The Flash Vol. 6: Cold Day in Hell

The Flash Vol. 6: Cold Day in Hell
The Flash Cold Day in Hell review
  • North American Publisher / ISBN: DC - 978-1-4012-8078-9
  • Volume No.: 6
  • Release date: 2018
  • UPC: 9781401280789
  • Contains adult content?: no
  • Does this pass the Bechdel test?: no
  • Positive minority portrayal?: yes
  • CATEGORIES: Superhero
 Spoilers in review

Although only seen for a relatively brief period, Meena Dhawan had a deep influence on Flash’s life. She’s been presumed dead by Barry Allen since Speed of Darkness, but as seen in Negative she survived, is seemingly up to no good and is connected with so far less than inspiring super-scientist organisation Black Hole. That’s not apparent when she hooks up with Barry and Kid Flash, saying her connection with the Speed Force enables her knowledge that conflicting forces within Barry are killing him.

Spoilers follow, so if you’d rather not know, Cold Day in Hell is a decent Flash outing that could have been better without personality shortcuts and a lack of consistency about the art.

Joshua Williamson writes the opening story with Michael Moreci, but it features a flaw common to Williamson’s Flash stories to date, that of someone behaving in a way that doesn’t withstand the logic test. In this case it’s Meena, with whom Barry had been having a relationship, who always worked for good, was granted surprising super-speed powers and died when Barry was unable to save her. We’re supposed to believe that having been given a second chance at life by a million to one chance (let’s accept dramatic licence here) she’s so angry at Flash not saving her life that she wipes out previous feelings and good character to become a villain. A viable explanation is provided in Perfect Storm, but here it comes across as too plot-convenient, and this isn’t the first time that’s happened in this series. It gives the impression of Williamson correcting flaws once they’ve been pointed out. Also beginning to become unsatisfying is the consistent use of other speedsters as villains.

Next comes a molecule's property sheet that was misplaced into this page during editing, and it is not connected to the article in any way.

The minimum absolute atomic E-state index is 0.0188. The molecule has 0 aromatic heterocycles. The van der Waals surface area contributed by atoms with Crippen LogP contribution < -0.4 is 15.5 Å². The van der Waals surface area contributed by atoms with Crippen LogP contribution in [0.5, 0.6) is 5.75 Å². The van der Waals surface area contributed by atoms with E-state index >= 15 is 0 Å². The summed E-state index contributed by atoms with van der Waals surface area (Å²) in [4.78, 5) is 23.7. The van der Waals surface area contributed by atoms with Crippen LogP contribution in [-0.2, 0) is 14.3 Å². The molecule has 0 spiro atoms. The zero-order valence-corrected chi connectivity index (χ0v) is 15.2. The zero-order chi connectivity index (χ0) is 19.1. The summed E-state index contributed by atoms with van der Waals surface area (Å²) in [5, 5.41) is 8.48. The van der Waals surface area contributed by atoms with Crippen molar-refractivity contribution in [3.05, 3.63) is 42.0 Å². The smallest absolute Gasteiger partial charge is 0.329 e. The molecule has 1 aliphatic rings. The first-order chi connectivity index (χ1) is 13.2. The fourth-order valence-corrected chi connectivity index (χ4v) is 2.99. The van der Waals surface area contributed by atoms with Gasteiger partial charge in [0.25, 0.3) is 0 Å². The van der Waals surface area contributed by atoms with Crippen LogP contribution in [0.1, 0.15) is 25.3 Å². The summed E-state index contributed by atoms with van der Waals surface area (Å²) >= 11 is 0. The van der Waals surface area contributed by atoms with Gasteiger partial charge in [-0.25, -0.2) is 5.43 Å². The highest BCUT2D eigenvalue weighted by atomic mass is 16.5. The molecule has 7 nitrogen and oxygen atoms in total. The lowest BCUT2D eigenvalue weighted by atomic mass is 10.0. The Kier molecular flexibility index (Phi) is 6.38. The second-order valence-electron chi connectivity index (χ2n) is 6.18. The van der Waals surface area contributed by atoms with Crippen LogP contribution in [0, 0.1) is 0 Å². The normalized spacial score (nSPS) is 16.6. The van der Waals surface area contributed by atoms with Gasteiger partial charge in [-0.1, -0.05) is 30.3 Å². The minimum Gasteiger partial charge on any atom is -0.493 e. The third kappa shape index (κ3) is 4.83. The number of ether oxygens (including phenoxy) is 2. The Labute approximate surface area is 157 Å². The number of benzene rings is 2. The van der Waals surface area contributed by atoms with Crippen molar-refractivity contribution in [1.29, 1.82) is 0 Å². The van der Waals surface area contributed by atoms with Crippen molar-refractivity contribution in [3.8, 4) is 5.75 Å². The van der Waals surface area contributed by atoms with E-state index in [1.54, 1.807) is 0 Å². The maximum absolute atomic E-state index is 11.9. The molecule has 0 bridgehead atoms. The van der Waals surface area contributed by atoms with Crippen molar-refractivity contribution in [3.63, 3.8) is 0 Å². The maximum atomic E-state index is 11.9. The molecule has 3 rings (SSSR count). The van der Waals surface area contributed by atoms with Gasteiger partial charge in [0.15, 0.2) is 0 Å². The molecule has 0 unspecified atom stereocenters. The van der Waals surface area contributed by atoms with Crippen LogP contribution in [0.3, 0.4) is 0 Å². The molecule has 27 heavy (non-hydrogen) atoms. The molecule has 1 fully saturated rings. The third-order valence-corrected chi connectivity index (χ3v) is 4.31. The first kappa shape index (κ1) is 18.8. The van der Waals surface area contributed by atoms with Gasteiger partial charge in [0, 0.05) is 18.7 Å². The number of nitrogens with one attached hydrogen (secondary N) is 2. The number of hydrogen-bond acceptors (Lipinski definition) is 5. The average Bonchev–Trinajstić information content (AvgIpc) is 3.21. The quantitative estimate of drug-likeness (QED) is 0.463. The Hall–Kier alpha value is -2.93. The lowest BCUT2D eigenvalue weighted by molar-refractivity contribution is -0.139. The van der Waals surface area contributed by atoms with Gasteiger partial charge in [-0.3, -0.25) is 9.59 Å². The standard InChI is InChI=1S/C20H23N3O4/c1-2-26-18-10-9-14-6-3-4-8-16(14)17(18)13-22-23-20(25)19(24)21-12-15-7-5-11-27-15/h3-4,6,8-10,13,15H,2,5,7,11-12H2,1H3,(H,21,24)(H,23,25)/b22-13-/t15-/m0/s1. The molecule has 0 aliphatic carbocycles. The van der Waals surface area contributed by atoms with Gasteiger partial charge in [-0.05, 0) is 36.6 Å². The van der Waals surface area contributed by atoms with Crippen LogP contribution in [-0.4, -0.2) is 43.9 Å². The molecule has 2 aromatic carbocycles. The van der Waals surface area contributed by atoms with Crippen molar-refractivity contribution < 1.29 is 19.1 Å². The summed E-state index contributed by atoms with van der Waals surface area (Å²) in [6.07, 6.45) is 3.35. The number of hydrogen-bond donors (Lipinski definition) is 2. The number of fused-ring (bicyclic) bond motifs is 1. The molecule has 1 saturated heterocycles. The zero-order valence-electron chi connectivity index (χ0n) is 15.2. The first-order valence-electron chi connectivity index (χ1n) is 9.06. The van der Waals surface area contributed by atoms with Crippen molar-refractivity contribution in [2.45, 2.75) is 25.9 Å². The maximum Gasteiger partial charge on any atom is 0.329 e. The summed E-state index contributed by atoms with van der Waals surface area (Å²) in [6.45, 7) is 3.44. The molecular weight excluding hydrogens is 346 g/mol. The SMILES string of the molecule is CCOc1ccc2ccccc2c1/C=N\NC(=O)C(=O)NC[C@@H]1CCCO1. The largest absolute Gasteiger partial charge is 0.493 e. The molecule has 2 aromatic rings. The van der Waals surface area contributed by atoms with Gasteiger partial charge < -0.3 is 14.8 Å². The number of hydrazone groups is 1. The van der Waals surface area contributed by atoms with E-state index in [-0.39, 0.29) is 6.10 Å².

That Williamson occasionally takes the lazy path with characterisation is a shame, because much of what he delivers is good. Almost any scene with police officers or the Iron Heights prison warden crackles with tension, Flash’s relationship with Wally West in or out of costume rings true, and although she’s not seen much here, Iris West has been a good character from the start.

A minor improvement occurs on the artistic consistency front with Pop Mhan (sample art left) managing to draw both chapters of the opening story, but over the title story it’s Howard Porter, Scott McDaniel and Scott Kolins in quick succession with Porter (sample right) also drawing the finale. They’re all good, but different. Again, why can’t DC arrange for the same artist to draw an entire story?

That second story returns the Rogues in a murder mystery extending the question of just who is running crime in Central City. It’s far more satisfying than the first outing with some good Flash action, and Williamson the sole writer keeping one step ahead of readers at every stage, constantly twisting the truth.

In the final story Williamson returns to the original Wally West, a character who’s been left dangling for a few volumes. It’s an interesting spotlight, not subtle in ramming home what it’s like to have been forgotten by everyone he’s ever loved or liked, but hitting the correct emotional notes. Much of the that and the final page of the Rogues story sets up what’s to come in Perfect Storm.

Cold Day in Hell‘s content is also found combined with Negative as the third hardcover edition of Flash: Rebirth Deluxe Edition.